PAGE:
A familiar face, from a happy time in the Nationals‘ history, returned to the clubhouse on Friday morning. One by one, teammates stopped by left-handed reliever Michael Gonzalez‘s locker to give a hug and say hello. Gio Gonzalez sat with him and talked. Rafael Soriano, a friend from their time together in Atlanta, and Ross Detwiler laughed with Gonzalez.

“It’s a great feeling, just like I was expecting,” Gonzalez said. “It feels like I never left. It’s always a good feeling, man.”

Gonzalez, a left-handed specialist, was a key part of the Nationals’ bullpen during the second half of the 2012 season, their National League East-winning year. The veteran posted a 3.03 ERA over 35 2/3 innings that season and was well respected by teammates. Detwiler credited Gonzalez in 2012 for his advice on an aggressive pitching approach. Gonzalez was even known to take care of the young players, taking minor leaguers to Disney World while he was rehabbing a knee injury before his June 2012 call-up and buying rookies new suits.

He is coming off a down season. He signed a $2.25 million contract with the Milwaukee Brewers last winter and posted a 4.68 ERA in 50 innings spread over 75 appearances. Left-handed batters hit .274 off him.

“It was kind of those things where it was a bad year,” he said. “You have those. I don’t put too much thought into it. This is a brand new year. I know what I’m capable of doing. And again, don’t put much thought into what I’ve done before me or behind me. Everything else is from here on. And again, with this energy and these guys, I’m looking forward to a great season.”

Gonzalez said he chose the Nationals over interest from four others teams, all who host spring training in Arizona, where he spends part of his offseason. He felt more comfortable with the Nationals and saw the possibility of winning again.

“First-class treatment from the top all the way down,” Gonzalez said. “Everything is first class. And the opportunity to win. I definitely see the upside. I definitely see this team as World Series contenders and the point of my career that I want a ring and I feel this is the best opportunity to get it.”

The last time Gonzalez was with the Nationals he had a minor league deal and later earned a spot in the bullpen. He said he hopes he can do the same again. If he makes the major league roster, he will make $1.5 million with the possibility of $750,000 in incentives.

Gonzalez said he has thrown a few bullpen sessions in Arizona and is scheduled to throw his first one in Nationals camp on Saturday. Manager Matt Williams said the Nationals would evaluate after that how many more bullpen sessions he would need before he could face hitters and then pitch in a game.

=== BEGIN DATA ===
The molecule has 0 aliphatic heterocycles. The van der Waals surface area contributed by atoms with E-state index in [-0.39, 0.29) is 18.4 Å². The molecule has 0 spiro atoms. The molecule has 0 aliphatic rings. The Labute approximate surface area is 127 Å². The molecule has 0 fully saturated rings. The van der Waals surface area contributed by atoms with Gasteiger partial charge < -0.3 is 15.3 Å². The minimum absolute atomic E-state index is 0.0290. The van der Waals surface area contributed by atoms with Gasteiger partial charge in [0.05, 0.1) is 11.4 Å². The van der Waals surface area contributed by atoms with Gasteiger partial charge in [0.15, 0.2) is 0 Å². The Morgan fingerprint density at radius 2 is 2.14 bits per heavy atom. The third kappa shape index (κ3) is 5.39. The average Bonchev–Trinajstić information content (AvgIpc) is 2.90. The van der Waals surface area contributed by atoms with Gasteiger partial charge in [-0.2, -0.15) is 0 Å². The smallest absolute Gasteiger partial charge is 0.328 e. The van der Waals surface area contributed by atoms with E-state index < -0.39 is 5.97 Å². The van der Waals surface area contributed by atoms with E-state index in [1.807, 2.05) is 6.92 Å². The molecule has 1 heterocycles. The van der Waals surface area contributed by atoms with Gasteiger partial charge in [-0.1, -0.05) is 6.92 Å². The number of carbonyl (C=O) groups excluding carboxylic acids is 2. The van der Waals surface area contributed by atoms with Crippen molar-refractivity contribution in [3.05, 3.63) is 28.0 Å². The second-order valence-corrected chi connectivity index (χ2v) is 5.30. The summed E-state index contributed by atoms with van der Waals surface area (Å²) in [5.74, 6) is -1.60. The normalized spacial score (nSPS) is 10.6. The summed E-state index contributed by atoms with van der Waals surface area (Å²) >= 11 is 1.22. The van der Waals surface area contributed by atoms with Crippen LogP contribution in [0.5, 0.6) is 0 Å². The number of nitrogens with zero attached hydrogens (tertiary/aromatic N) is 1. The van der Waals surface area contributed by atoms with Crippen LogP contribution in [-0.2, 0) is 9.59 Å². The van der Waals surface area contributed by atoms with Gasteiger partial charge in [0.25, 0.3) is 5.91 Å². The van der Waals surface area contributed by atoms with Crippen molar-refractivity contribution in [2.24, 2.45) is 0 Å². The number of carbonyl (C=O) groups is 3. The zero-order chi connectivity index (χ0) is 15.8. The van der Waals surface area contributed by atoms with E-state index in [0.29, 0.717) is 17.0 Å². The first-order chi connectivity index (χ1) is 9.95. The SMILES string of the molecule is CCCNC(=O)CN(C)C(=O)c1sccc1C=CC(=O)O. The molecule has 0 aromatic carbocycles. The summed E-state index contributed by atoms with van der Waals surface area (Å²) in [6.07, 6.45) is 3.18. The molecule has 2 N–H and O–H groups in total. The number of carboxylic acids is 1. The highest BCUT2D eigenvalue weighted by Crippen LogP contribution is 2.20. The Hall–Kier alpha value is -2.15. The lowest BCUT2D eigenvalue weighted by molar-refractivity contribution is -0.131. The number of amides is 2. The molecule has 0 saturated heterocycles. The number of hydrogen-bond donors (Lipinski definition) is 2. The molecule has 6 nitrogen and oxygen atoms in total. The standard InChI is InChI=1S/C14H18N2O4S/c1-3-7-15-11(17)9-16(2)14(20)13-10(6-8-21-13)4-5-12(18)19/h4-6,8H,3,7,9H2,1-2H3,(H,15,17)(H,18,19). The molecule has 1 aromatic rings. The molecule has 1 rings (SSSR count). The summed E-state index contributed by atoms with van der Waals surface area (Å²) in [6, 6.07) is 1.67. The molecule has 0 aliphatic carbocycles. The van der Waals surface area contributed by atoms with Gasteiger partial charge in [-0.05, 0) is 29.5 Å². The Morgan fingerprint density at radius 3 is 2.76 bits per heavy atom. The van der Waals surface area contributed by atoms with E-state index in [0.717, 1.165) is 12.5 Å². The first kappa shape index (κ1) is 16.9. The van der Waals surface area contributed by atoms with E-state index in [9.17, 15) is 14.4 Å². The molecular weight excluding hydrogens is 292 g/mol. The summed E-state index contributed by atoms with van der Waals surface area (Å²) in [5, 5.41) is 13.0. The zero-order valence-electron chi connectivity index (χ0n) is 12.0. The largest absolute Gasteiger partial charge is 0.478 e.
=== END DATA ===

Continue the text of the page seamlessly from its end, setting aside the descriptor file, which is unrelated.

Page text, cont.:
“Man, I’ve been staying fit,” Gonzalez said. “Arm is great. Everything feels great. I’ll be throwing a bullpen tomorrow. Talked to (pitching coach Steve) McCatty a little bit. … Let’s go to work, man. It doesn’t take me long to get ready. I pretty much know my body and aware what I need to do and need to get. I’m right there with them.”

Gonzalez will compete with left-hander Xavier Cedeno and others to earn a spot in the bullpen. Cedeno has thrown three scoreless innings this spring. The Nationals traded for Jerry Blevins in the offseason and he appears to be the team’s full-inning left-handed reliever. General Manager Mike Rizzo said he has liked how both relievers have looked in spring so far. Gonzalez just adds to the depth.

Gonzalez has a track record of getting left-handed batters out. In 2012, he limited them to a .179 average. Over his career, Gonzalez has held left-handers to a .219 average. Gonzalez’s fastball also lost a tick of velocity last season, averaging 90.9 miles per hour in Milwaukee but was 91.5 mph in 2012 with the Nationals. He has a career 3.14 ERA over 11 major league seasons.

“You hope he goes back to his norm and get to his career numbers,” Rizzo said. “He’s always been effective against lefties and righties. He’s a work horse and pitched in 75 games last year. Hopefully he can add some quality depth and help the club from the left side.”

 Ross Ohlendorf is still dealing with back tightness and will continue to rest, Williams said. There is no structural damage and it is just a cramp, Williams said. The right-hander made his spring debut on Thursday night, faced four batters, retired none and left for the clubhouse with a trainer at his side. Ohlendorf dealt with side discomfort and a finger laceration earlier in camp.

 Erik Davis, who has been shut down for three weeks with a right elbow strain, said he is resting for another two weeks after a doctor’s evaluation. After that, he will be check again to determine if he can resume a throwing program. Should rest not work, surgery could be an option.

 Ryan Mattheus, who has been dealing with chest inflammation, has been playing catch and said he feels better. Depending on his improvement, he is still about a week away from facing hitters.